How cool would it be if one could read a couple of random words and instantly become happier? Like, ‘We’ve decided to give you a raise’ or ‘Let’s go to Disneyland’ (or just a bar, for that matter).
Except those are not random words. Turns out some words are happier than others, and their ‘happiness index’ can be measured.
Researchers from the University of Vermont and the University of Adelaide asked hundreds of people to rate 10,000 most frequent English words. Users had to give each word a score from one to nine, with nine being the happiest.
Love took the third place, happiness came in second (and happy was forth).
The first place with an average of 8.5 out of 9 was taken by the word that never fails to bring a smile to a person’s face, laughter.
What’s interesting, is how other words in the top 100 reflect what brings us happiness.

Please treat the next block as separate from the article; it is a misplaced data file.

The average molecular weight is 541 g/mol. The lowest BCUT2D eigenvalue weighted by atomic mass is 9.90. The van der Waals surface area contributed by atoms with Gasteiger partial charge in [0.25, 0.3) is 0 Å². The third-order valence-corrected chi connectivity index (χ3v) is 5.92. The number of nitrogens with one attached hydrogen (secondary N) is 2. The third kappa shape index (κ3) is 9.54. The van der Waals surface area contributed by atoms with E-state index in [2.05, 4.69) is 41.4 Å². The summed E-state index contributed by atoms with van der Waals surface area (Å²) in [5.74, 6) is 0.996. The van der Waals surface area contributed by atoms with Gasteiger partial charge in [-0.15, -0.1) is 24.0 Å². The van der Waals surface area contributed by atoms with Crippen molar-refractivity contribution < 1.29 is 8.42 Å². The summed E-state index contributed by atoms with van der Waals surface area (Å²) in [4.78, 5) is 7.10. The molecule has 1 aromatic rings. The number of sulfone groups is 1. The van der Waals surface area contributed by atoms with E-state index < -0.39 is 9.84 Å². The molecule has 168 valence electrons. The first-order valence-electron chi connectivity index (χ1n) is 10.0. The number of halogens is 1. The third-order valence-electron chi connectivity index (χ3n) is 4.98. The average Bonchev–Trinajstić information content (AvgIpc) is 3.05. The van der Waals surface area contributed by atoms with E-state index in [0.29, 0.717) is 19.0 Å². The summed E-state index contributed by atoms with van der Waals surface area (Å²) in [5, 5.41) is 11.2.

In between laughing (#7) and smiles (#14) there is something everyone strives for, success. Successful (#11) and win (#12) nearly made the top 10. There’re even words like promotion (#90) and bonus (#103) in the top! One should remember though, achieving a goal doesn’t make a person happy.
There was a whole array of words connected with festivities. Celebration leads the pack at #20, congratulations can be found at #25, and Christmas is #32. Happy holidays indeed. As for birthday, it seems to be not as happy as Christmas, the word is #74 on the list.
Weather’s important, too. Rainbows finished as high as #18, followed by sunshine (#43) and sunlight (#56).
What else made the top of the list? Music (#23), friendship (#34), kissing (#42), chocolate (#60), hugs (#71), family (#91) and cupcakes (#95).
Makes one wonder, doesn’t it?
This study was a part of a bigger research that measures the happiness of large populations in real time based on tweets.
Featured Image: Alicia Jones/Unsplash